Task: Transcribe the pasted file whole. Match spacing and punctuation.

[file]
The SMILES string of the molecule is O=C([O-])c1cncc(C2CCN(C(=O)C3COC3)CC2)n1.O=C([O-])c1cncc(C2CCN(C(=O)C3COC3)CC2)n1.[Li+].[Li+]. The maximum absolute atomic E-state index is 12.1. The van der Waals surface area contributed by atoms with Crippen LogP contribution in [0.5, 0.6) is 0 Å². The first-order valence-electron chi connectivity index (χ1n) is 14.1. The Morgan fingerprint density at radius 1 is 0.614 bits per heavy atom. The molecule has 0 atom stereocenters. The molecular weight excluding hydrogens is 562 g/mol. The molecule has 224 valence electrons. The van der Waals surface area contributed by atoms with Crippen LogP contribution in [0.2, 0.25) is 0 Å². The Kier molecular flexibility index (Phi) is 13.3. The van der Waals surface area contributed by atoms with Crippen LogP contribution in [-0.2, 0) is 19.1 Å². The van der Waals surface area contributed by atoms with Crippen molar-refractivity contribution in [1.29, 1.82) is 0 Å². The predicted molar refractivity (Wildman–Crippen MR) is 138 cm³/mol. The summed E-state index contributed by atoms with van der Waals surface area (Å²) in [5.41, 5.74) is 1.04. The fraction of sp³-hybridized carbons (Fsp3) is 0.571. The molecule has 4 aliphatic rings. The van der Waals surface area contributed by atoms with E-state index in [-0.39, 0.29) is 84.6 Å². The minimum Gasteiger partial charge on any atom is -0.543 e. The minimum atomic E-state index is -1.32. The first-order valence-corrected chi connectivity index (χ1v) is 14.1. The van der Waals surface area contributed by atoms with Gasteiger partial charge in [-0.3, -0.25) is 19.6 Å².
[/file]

The SMILES string of the molecule is O=C([O-])c1cncc(C2CCN(C(=O)C3COC3)CC2)n1.O=C([O-])c1cncc(C2CCN(C(=O)C3COC3)CC2)n1.[Li+].[Li+]. The maximum absolute atomic E-state index is 12.1. The van der Waals surface area contributed by atoms with Crippen LogP contribution in [0.5, 0.6) is 0 Å². The first-order valence-electron chi connectivity index (χ1n) is 14.1. The Morgan fingerprint density at radius 1 is 0.614 bits per heavy atom. The molecule has 0 atom stereocenters. The molecular weight excluding hydrogens is 562 g/mol. The molecule has 224 valence electrons. The van der Waals surface area contributed by atoms with Crippen LogP contribution in [0.2, 0.25) is 0 Å². The Kier molecular flexibility index (Phi) is 13.3. The van der Waals surface area contributed by atoms with Crippen LogP contribution in [-0.2, 0) is 19.1 Å². The van der Waals surface area contributed by atoms with Crippen molar-refractivity contribution in [1.29, 1.82) is 0 Å². The predicted molar refractivity (Wildman–Crippen MR) is 138 cm³/mol. The summed E-state index contributed by atoms with van der Waals surface area (Å²) in [5.41, 5.74) is 1.04. The fraction of sp³-hybridized carbons (Fsp3) is 0.571. The molecule has 4 aliphatic rings. The van der Waals surface area contributed by atoms with E-state index in [-0.39, 0.29) is 84.6 Å². The minimum Gasteiger partial charge on any atom is -0.543 e. The minimum atomic E-state index is -1.32. The first-order valence-corrected chi connectivity index (χ1v) is 14.1. The van der Waals surface area contributed by atoms with Gasteiger partial charge in [-0.3, -0.25) is 19.6 Å².